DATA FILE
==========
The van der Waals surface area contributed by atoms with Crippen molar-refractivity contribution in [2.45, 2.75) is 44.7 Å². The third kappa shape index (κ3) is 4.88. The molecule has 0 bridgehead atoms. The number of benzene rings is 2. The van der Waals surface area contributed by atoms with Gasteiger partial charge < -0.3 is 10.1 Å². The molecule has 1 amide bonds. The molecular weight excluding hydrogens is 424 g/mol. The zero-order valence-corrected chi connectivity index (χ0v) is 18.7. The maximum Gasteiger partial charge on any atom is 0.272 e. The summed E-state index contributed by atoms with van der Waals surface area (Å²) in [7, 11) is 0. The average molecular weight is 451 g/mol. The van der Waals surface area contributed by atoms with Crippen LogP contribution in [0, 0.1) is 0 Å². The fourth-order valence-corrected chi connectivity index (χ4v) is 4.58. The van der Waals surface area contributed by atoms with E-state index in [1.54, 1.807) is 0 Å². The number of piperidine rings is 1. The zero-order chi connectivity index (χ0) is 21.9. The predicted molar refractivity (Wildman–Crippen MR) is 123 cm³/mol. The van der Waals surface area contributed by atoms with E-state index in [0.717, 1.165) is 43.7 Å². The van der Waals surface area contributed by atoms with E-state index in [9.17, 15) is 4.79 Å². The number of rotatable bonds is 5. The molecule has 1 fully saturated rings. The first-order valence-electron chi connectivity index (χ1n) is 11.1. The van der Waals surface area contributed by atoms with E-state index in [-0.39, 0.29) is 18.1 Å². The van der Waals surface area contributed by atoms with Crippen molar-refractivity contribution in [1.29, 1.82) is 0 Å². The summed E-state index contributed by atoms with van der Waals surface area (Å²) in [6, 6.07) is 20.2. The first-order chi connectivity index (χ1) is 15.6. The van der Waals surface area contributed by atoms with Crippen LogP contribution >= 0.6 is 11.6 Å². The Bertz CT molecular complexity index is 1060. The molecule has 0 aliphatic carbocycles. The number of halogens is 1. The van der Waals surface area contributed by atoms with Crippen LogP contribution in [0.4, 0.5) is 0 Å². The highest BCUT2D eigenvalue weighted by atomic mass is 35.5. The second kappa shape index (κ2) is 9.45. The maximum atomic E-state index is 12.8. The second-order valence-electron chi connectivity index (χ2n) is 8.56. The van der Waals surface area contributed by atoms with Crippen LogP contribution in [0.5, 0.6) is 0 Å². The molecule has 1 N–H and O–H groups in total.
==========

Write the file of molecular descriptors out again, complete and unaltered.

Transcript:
The van der Waals surface area contributed by atoms with Crippen molar-refractivity contribution in [2.45, 2.75) is 44.7 Å². The third kappa shape index (κ3) is 4.88. The molecule has 0 bridgehead atoms. The number of benzene rings is 2. The van der Waals surface area contributed by atoms with Gasteiger partial charge < -0.3 is 10.1 Å². The molecule has 1 amide bonds. The molecular weight excluding hydrogens is 424 g/mol. The zero-order valence-corrected chi connectivity index (χ0v) is 18.7. The maximum Gasteiger partial charge on any atom is 0.272 e. The summed E-state index contributed by atoms with van der Waals surface area (Å²) in [7, 11) is 0. The average molecular weight is 451 g/mol. The van der Waals surface area contributed by atoms with Crippen LogP contribution in [0, 0.1) is 0 Å². The fourth-order valence-corrected chi connectivity index (χ4v) is 4.58. The van der Waals surface area contributed by atoms with E-state index in [1.54, 1.807) is 0 Å². The number of piperidine rings is 1. The zero-order chi connectivity index (χ0) is 21.9. The predicted molar refractivity (Wildman–Crippen MR) is 123 cm³/mol. The van der Waals surface area contributed by atoms with E-state index in [0.717, 1.165) is 43.7 Å². The van der Waals surface area contributed by atoms with E-state index in [9.17, 15) is 4.79 Å². The number of rotatable bonds is 5. The molecule has 1 fully saturated rings. The first-order valence-electron chi connectivity index (χ1n) is 11.1. The van der Waals surface area contributed by atoms with E-state index in [-0.39, 0.29) is 18.1 Å². The van der Waals surface area contributed by atoms with Crippen molar-refractivity contribution in [1.29, 1.82) is 0 Å². The summed E-state index contributed by atoms with van der Waals surface area (Å²) in [6, 6.07) is 20.2. The first-order chi connectivity index (χ1) is 15.6. The van der Waals surface area contributed by atoms with Crippen LogP contribution >= 0.6 is 11.6 Å². The Bertz CT molecular complexity index is 1060. The molecule has 0 aliphatic carbocycles. The number of halogens is 1. The van der Waals surface area contributed by atoms with Crippen LogP contribution in [0.4, 0.5) is 0 Å². The highest BCUT2D eigenvalue weighted by atomic mass is 35.5. The second kappa shape index (κ2) is 9.45. The maximum atomic E-state index is 12.8. The second-order valence-electron chi connectivity index (χ2n) is 8.56. The van der Waals surface area contributed by atoms with Crippen LogP contribution in [0.5, 0.6) is 0 Å². The molecule has 1 N–H and O–H groups in total.